There is a¬†big difference between a¬†photographer who takes pictures at a¬†certain place for a¬†few months and the one who has been taking pictures there for several years and the place has become a¬†home for him. Why do the photographs of Cuba by Ernesto Bazan differ from the others? Because it is Ernesto’s Cuba. He looks at it in an intimate fashion, with emotions and passion, and with a¬†soft feeling of gloominess and isolation of the country itself and its people.
Looking at his photographs we sense how he gazes into the camera‚Äôs viewfinder and exposes. In front of the lens stand his family and friends Fidel, Miguel, Jose, Inesita with their families. These confidential relationships allowed him to capture their rituals as the building of dominos, the family celebrations and smoking of cigars that were rolled right in front of his eyes. With these pictures, he depicts the rhythm of rural life stopped in time, the stoic pride of farmers with overworked hands and faces marked by age and expectations.
The Cuban trilogy covers the period when Bazan fell in love, settled down and started a family. Each of these books, Isola, Bazan Cuba, and Al Campo represents independent images of particular stages in life he has experienced on the island. They depict his love for Cuba where he enjoyed his life both as a man and as a photographer, his Cuban wife, his children, and friends. On this journey, Bazan takes the viewer on an intimate journey through the isolated island and presents him with 14 years captured on pictures. Ernesto Bazan documents the everyday life of friends and relatives – the real Cuban people, whom he does not identify based on political or national characteristics.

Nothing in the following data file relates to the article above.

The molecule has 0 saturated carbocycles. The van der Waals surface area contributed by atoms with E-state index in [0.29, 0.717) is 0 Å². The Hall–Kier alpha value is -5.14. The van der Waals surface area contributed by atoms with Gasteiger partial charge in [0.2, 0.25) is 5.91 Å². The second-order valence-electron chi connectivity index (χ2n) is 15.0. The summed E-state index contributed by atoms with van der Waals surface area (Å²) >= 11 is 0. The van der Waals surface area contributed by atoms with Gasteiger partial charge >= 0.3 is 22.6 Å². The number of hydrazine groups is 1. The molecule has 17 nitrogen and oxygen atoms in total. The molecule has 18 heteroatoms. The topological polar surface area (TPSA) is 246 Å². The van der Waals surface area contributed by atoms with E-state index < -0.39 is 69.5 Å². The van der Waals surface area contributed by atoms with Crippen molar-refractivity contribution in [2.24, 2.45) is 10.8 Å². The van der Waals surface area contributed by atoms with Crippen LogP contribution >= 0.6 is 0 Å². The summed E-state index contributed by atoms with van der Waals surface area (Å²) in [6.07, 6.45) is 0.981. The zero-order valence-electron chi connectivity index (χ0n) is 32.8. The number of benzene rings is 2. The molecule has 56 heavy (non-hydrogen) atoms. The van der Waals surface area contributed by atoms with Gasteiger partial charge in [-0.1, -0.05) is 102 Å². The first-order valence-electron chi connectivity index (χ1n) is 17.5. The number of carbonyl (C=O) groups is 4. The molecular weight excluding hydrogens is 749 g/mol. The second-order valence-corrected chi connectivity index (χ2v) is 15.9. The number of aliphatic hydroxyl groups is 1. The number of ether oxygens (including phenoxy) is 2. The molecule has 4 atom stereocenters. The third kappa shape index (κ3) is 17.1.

The colours of the Cuban world are hidden in a monochrome photograph saturated with his love for this foreign country. Since 2001 he introduced into his work panorama and in the book Al Campo were included also colour photographs. On some shots, we can see in motion the everyday rituals and small dramas while others expand and take full advantage of the panorama in a sophisticated compositional scheme. With his skills, Bazan was able to capture scenes that lasted only for as long as he was able to catch them in the viewfinder.
He made the first shot in the fall of 1992 and the last one at the end of June 2006. Fate brought him to Cuba and the system pushed him away. He captured the period called ‚Äúthe special period‚ÄĚ by Fidel Castro, when the patron of Cuba, the Soviet Union fell apart and left the island on its own. And so, over 14 years without realising the photographs he was taking to capture his memories would one day become three books, Ernesto Bazan has painted a unique picture of his beloved Cuba.
Photograps are authorized – ¬© Ernesto Bazan.